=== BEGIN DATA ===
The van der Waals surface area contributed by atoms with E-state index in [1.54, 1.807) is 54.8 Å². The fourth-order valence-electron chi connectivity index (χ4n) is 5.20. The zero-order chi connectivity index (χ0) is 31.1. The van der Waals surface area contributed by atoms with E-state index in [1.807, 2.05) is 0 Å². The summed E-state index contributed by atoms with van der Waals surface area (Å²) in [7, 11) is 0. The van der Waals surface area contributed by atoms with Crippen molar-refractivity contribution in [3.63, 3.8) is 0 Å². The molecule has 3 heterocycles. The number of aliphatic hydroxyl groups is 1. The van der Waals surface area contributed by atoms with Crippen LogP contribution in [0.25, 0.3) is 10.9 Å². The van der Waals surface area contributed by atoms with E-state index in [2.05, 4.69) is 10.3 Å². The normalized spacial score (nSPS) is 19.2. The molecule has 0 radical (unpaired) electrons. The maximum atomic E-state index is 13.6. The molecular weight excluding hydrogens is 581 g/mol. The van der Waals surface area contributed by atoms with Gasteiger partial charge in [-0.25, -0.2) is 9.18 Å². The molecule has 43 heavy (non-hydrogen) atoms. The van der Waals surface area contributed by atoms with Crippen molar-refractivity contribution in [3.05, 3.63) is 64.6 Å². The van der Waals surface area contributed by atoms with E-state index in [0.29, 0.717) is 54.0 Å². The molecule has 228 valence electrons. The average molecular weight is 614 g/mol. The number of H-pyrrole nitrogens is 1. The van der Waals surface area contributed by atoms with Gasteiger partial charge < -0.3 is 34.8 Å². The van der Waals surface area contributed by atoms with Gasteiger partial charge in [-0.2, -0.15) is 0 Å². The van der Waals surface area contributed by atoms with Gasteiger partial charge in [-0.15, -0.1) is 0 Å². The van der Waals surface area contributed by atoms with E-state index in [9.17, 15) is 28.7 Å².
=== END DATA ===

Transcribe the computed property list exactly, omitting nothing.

The van der Waals surface area contributed by atoms with E-state index in [1.54, 1.807) is 54.8 Å². The fourth-order valence-electron chi connectivity index (χ4n) is 5.20. The zero-order chi connectivity index (χ0) is 31.1. The van der Waals surface area contributed by atoms with E-state index in [1.807, 2.05) is 0 Å². The summed E-state index contributed by atoms with van der Waals surface area (Å²) in [7, 11) is 0. The van der Waals surface area contributed by atoms with Crippen molar-refractivity contribution in [3.63, 3.8) is 0 Å². The molecule has 3 heterocycles. The number of aliphatic hydroxyl groups is 1. The van der Waals surface area contributed by atoms with Crippen LogP contribution in [0.25, 0.3) is 10.9 Å². The van der Waals surface area contributed by atoms with E-state index in [2.05, 4.69) is 10.3 Å². The normalized spacial score (nSPS) is 19.2. The molecule has 0 radical (unpaired) electrons. The maximum atomic E-state index is 13.6. The molecular weight excluding hydrogens is 581 g/mol. The van der Waals surface area contributed by atoms with Gasteiger partial charge in [-0.25, -0.2) is 9.18 Å². The molecule has 43 heavy (non-hydrogen) atoms. The van der Waals surface area contributed by atoms with Crippen molar-refractivity contribution in [3.05, 3.63) is 64.6 Å². The van der Waals surface area contributed by atoms with E-state index in [0.29, 0.717) is 54.0 Å². The molecule has 228 valence electrons. The average molecular weight is 614 g/mol. The number of H-pyrrole nitrogens is 1. The van der Waals surface area contributed by atoms with Gasteiger partial charge < -0.3 is 34.8 Å². The van der Waals surface area contributed by atoms with Gasteiger partial charge in [-0.2, -0.15) is 0 Å². The van der Waals surface area contributed by atoms with Gasteiger partial charge in [-0.15, -0.1) is 0 Å². The van der Waals surface area contributed by atoms with E-state index in [9.17, 15) is 28.7 Å².